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Carnival Corp. has created a new Bluetooth-enabled disc that will replace and augment plastic key cards on future ships and be the underpinning for a variety of new ways of doing things on cruises.
The disc, called the Ocean Medallion, will be unveiled by Carnival Corp. CEO Arnold Donald in a keynote speech at the Consumer Electronics Show in Las Vegas on Jan 5.
A Carnival team has spent more than two years designing the Ocean Medallion, the brainchild of John Padgett, who joined Carnival in 2013 as the company’s chief experience and innovation officer.
Padgett, previously a vice president at Walt Disney Parks and Resorts, was one of the chief architects of Disney’s MagicBand bracelet. The Ocean Medallion will function in a similar way to a MagicBand, but it is more evolved and adapted for use on a cruise ship rather than a theme park.
The first brand to use the Ocean Medallion will be Princess Cruises, which will outfit three ships to use the device. The debut is set for Nov. 12, 2017, on a Regal Princess cruise from Fort Lauderdale.
Although it will provide room access, payment capabilities and security functions, the Ocean Medallion is envisioned as the foundation of a far-reaching change in how guests experience their cruise.
Its breakthrough feature is the ability to offer guests services that are more personally relevant by learning from the choices guests make in food and drink, shore excursions, ship activities and merchandise purchases.
“We don’t think this is a game-changer for the cruise industry or the travel industry, but we think for the entire service industry,” Padgett said before a demo of the product. “Because no one in the service industry will be able to react as personally or without friction as we will be able to do with our medallion.”
To make it work, Carnival will install thousands of sensors throughout each ship that read the medallion’s Bluetooth signals. The discs do not have to be paired with the sensors and do not have to be tapped or touched to any other surface to function.
“You just have to have it. It can be in your pocket. It can be in your pocketbook. You can also accessorize it any way you want,” Padgett said.
The medallions will work in tandem with a mobile app called the Ocean Compass, which will be the storehouse for most of the guest’s data. The medallion itself is more of a signaling device that creates a “service aura” around the guest, Padgett said.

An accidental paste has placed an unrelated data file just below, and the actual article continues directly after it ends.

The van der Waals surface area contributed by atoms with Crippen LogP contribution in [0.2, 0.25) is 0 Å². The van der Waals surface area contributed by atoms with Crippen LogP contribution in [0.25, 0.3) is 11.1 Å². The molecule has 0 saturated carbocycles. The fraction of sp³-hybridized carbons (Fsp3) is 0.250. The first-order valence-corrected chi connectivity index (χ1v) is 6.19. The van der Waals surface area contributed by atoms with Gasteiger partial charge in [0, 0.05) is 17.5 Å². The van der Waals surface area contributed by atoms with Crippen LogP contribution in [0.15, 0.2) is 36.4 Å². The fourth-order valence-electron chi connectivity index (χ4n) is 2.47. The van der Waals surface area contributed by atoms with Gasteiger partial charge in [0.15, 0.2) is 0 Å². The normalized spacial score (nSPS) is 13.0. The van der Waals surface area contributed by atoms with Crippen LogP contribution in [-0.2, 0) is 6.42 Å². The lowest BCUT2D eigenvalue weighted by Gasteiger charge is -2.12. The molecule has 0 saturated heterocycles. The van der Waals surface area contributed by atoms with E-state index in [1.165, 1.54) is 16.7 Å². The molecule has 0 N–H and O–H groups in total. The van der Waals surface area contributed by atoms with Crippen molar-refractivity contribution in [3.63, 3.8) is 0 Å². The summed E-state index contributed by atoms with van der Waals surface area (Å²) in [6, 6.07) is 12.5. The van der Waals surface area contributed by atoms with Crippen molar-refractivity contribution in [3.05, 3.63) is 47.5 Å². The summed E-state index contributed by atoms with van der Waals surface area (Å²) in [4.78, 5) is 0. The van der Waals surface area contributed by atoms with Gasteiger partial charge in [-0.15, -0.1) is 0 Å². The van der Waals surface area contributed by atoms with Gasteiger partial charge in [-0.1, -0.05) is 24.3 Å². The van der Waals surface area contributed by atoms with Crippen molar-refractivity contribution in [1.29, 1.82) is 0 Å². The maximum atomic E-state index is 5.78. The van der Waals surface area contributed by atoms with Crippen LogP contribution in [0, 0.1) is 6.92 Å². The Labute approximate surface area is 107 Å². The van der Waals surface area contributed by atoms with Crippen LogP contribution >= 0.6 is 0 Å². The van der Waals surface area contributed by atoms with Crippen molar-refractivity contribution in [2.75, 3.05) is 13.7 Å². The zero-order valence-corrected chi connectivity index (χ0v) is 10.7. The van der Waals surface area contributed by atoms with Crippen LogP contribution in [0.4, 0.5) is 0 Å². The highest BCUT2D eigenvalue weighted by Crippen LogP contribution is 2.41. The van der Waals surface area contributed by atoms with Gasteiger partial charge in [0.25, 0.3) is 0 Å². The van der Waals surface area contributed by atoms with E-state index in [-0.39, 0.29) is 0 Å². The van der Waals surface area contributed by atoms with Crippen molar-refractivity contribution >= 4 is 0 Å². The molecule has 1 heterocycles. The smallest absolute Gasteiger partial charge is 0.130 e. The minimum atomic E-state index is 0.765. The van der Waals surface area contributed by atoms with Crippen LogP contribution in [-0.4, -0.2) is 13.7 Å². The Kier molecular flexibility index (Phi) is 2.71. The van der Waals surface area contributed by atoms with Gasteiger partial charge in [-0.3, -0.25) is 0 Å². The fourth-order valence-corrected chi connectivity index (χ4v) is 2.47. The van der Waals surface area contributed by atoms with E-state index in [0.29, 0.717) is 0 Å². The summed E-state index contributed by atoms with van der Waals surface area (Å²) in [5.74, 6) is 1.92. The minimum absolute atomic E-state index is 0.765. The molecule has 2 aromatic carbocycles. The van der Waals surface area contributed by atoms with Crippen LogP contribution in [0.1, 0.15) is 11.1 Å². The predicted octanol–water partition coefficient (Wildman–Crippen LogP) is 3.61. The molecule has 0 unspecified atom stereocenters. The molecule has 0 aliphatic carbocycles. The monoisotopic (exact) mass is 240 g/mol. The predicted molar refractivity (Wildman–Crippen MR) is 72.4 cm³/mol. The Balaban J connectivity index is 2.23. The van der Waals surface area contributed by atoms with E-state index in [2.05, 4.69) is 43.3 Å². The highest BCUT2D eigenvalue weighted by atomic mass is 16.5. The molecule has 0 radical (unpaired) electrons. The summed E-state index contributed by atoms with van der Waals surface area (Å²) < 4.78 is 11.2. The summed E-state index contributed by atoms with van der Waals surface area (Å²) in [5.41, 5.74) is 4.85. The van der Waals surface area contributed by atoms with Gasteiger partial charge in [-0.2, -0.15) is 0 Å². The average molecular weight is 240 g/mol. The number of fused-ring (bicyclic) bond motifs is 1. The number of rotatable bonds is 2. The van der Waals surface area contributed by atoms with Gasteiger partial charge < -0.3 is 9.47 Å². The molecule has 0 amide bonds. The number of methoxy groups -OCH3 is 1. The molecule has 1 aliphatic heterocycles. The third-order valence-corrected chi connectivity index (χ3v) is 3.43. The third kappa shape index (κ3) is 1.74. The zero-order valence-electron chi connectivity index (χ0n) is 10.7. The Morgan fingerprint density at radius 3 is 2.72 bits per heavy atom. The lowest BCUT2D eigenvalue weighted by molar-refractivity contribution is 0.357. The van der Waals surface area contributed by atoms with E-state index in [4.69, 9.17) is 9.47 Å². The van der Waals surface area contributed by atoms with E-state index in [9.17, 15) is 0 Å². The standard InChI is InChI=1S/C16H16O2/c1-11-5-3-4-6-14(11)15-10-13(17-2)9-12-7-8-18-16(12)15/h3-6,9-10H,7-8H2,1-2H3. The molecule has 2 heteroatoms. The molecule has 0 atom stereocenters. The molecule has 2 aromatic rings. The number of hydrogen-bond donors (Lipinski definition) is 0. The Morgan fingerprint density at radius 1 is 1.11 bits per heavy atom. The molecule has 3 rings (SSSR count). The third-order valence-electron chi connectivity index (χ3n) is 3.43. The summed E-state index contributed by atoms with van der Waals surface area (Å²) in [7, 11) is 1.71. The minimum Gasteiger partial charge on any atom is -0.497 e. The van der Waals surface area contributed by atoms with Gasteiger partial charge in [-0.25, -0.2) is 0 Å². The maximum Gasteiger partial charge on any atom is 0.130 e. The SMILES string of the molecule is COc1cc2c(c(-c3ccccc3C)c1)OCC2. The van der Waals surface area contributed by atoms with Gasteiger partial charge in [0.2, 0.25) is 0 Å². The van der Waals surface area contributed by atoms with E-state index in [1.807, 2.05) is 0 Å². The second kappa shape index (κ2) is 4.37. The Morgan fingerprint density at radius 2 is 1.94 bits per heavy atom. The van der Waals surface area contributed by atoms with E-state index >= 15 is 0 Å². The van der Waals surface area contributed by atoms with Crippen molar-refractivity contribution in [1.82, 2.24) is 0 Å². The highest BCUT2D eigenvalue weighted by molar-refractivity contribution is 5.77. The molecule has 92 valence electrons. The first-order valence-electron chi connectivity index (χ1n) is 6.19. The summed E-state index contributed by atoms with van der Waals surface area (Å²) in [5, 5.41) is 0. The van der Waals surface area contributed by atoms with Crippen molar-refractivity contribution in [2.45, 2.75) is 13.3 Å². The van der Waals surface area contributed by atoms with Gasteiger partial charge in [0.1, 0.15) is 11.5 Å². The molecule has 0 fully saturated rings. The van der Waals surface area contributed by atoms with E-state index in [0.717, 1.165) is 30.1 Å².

The Ocean Compass can be accessed through a guest’s mobile device, but doesn’t have to be. It will also be enabled by a medallion’s proximity to hundreds of “portals” around the ship, typically 55-inch or 80-inch screens in elevator lobbies and elsewhere.
There will be a smaller, personal portal at the entry to each stateroom, and the in-cabin TV screen will also function as a portal. Servers will have tablet devices with their own Compass.
This will enable much more personalized and intuitive services, Padgett said. For example, guests can order a drink anywhere on the ship using the Compass, and a waiter will find them because he can locate them with the medallion and identify them with photos stored on his Compass. Payment is paperless.
The guest’s Compass can suggest a drink when he passes by a bar on the ship, based on preferences entered or previous drink orders. Food and merchandise can be handled the same way.
Also, guests can order a drink or food to be delivered at a certain time. And the services will be functional at some ports of call, initially at Princess Cruises’ private island in the Bahamas, Princess Caye.
Signals from the medallion are encrypted, so that if they are intercepted they won’t be useful, Padgett said.
Shopping, gambling, shore excursions, the photo gallery and embarkation are the other activities that will be most changed by the medallion.
The device will also be a catalyst for larger changes. For example, Carnival plans to redo its terminals, initially in Fort Lauderdale and Miami, to make them calmer and more lounge like, promoting them as areas for passengers to plan meals and shore excursions pre-embarkation using the medallion.
It also plans a dedicated coach service, Oceanline Express, at key ports, starting with Miami and Fort Lauderdale.
Content from Carnival’s recently launched Saturday morning TV shows will be heavily integrated into the Compass, part of an emphasis on greater story-telling that Padgett brings from Disney. A new show, Good Spirits, will be launched and there will be a Good Spirits bar created on the three Princess ships, which in addition to Regal will include the Royal Princess and Caribbean Princess.
The medallions, about the size of a quarter and weighing 1.8 ounces, will be included with the fare and can be mailed to the guest’s home in a gift box, or picked up at the pier. Carnival will sell a variety of accessories to hold them, such as watchbands, pendants and bracelets.
Carnival will encourage guests to file all their embarkation data from home before the cruise. If they do, using the medallion they will simply be able to go through port security and walk on the ship.
Using a format borrowed directly from Disney, “ocean-ready” passengers will go through a green lane at the terminal, while those with some issues will be diverted to a blue lane.
Guests will be encouraged to create a digital avatar called a Tagalong, which will be used in playful ways to encourage and promote greater personalization and engagement in the guest’s chosen cruise.
Other cruise lines have previously debuted versions of activities enabled by the medallion/app combination. Celebrity Cruises, for example, has mobile gaming, which Carnival will introduce as a new activity on medallion-enabled ships. Royal Caribbean’s Quantum-class ships bristle with technology, including WOW Bands, which have some of the functions of the Ocean Medallion.